The History of the United States of America, Volume 4

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Contents

Renewed Debate in the House British commercial Policy
82
Representatives
87
Renewed Debate on discriminating Tonnage Duties
89
Limitation of the Duties to seven Years
96
Executive Departments
103
Federal Judiciary
109
Debates upon this Subject in the House
120
Supplies
126
APPOINTMENTS TO OFFICE FOREIGN AND INDIAN RELA
130
Relations with Great Britain
136
Negotiation with the Creeks
146
Hamiltons Report on the public Debt
152
Value of the Certificates Speculations therein
158
Madisons Proposition Debate upon it
164
Proposed Assumption of the State Debts
171
Antislavery Petitions
177
Report as agreed to and entered on the Journal
203
Renewed Debate on the Funding System
206
Selection of a permanent Seat of Government
212
Provisions for a final Settlement of Revolutionary Accounts
218
Army Tonnage Duty Postoffice Appropriations
224
Federal Hall Delay in obtaining a Quorum
227
New Constitution of South Carolina
231
Organization of the two Houses
235
Wyoming Controversy
237
Treaty with the Creeks at New York
244
48
248
Debate on the Excise Bill its Provisions
254
Expediency of a National Bank
261
Prospective Admission of Kentucky into the Union
267
State of Things when the present Congress assembled
273
Organization of the National Bank
279
St Clairs Defeat
285
Modification of PartiesDivision in the Cabinet
291
Jefferson as a Member of the Cabinet
297
Increase of the Army
304
Militia
310
French Politics Letter from Louis XVI
318
Election of President and VicePresident regulated
324
Presidential Vacancy how filled
325
ALLEGED MONARCHICAL CONSPIRACY BASIS OF PARTY
331
Attempt to censure him its Failure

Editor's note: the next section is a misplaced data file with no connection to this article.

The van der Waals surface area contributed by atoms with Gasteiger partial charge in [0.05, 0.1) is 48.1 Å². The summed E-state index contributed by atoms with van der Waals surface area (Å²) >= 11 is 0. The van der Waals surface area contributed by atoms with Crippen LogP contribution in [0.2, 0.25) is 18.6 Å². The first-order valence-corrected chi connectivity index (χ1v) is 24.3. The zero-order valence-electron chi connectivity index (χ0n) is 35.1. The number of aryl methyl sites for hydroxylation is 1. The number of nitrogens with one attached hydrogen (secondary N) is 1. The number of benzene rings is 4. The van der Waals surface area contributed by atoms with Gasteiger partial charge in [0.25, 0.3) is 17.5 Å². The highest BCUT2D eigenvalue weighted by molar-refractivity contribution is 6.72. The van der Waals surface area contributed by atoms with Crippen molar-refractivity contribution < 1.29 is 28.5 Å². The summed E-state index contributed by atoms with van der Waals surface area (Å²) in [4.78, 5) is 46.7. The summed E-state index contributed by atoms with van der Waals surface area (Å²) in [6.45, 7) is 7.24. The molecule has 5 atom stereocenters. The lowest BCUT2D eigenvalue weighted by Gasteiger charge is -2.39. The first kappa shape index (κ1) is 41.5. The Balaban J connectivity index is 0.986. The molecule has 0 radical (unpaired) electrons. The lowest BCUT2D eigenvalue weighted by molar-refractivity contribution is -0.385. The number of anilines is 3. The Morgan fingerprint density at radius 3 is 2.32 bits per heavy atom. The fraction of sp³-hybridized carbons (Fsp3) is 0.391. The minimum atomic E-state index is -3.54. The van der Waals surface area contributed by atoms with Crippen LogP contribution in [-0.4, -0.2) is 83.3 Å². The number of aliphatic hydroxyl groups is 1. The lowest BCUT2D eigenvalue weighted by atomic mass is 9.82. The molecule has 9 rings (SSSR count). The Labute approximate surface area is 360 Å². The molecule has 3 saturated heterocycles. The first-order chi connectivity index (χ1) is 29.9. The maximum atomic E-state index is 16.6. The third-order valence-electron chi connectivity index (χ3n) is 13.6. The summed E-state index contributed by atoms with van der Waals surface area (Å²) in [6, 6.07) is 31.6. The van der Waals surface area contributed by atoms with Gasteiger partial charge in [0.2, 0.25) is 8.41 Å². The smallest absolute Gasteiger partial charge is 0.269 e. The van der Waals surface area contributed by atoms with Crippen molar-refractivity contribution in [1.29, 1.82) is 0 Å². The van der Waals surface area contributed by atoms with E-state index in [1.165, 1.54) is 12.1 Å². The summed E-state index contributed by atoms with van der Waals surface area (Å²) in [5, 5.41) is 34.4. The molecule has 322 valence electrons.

400
Fugitives from Justice Fugitives from Labor
406
Arrival of GenetWar between France and England
412
Genets Reception at Philadelphia
418
Remonstrances of Genet
422
Pacificus and Helvidius Jefferson tenders his Resignation
429
Reaction in favor of the Government
435
Persistance of Genet
439
Conduct of the Colonial Prize Courts
441
Yellow Fever at Philadelphia
447
His Report on CommerceHe retires to Monticello
454
Madisons ResolutionsDebate thereon
461
Economical and Political Character of the Resolutions
476
Renewed Debate on Madisons Resolutions
482
Jayhis Nomination as Extraordinary Envoy
488
Abolition Convention Restraints on the Slave Trade
494
Meeting at Mingo Creek
500
First Convention at Parkinsons Ferry
506
Failure of Compliance
509
Election in the disturbed Districts
515
Second Session of the Third Congress Private Claims
523
Dissatisfaction of Jefferson at the Tameness of the Opposition
529
Provision for the Redemption of the Public Debt
536
Special Session of the Senatenew Members
544
Publication of the Treaty
546
At Wilmington and elsewhere
552
Continued public Excitement
561
Attempt to convert the Foreign into Domestic Debt
568
State Action on the British Treaty
574
Land Speculationalleged Attempt at Bribery
580
Cabinet Consultation Presidents Refusal
587
Movements out of Doors
597
Tracys Reply
604
The Treaty sustained
615
Contrariety of their Opinions
621
Impressment Poor Debtors
627
Progress and Prosperity of New England
634
Delaware New Jersey Maryland Southern States
640
Morris his Recall
646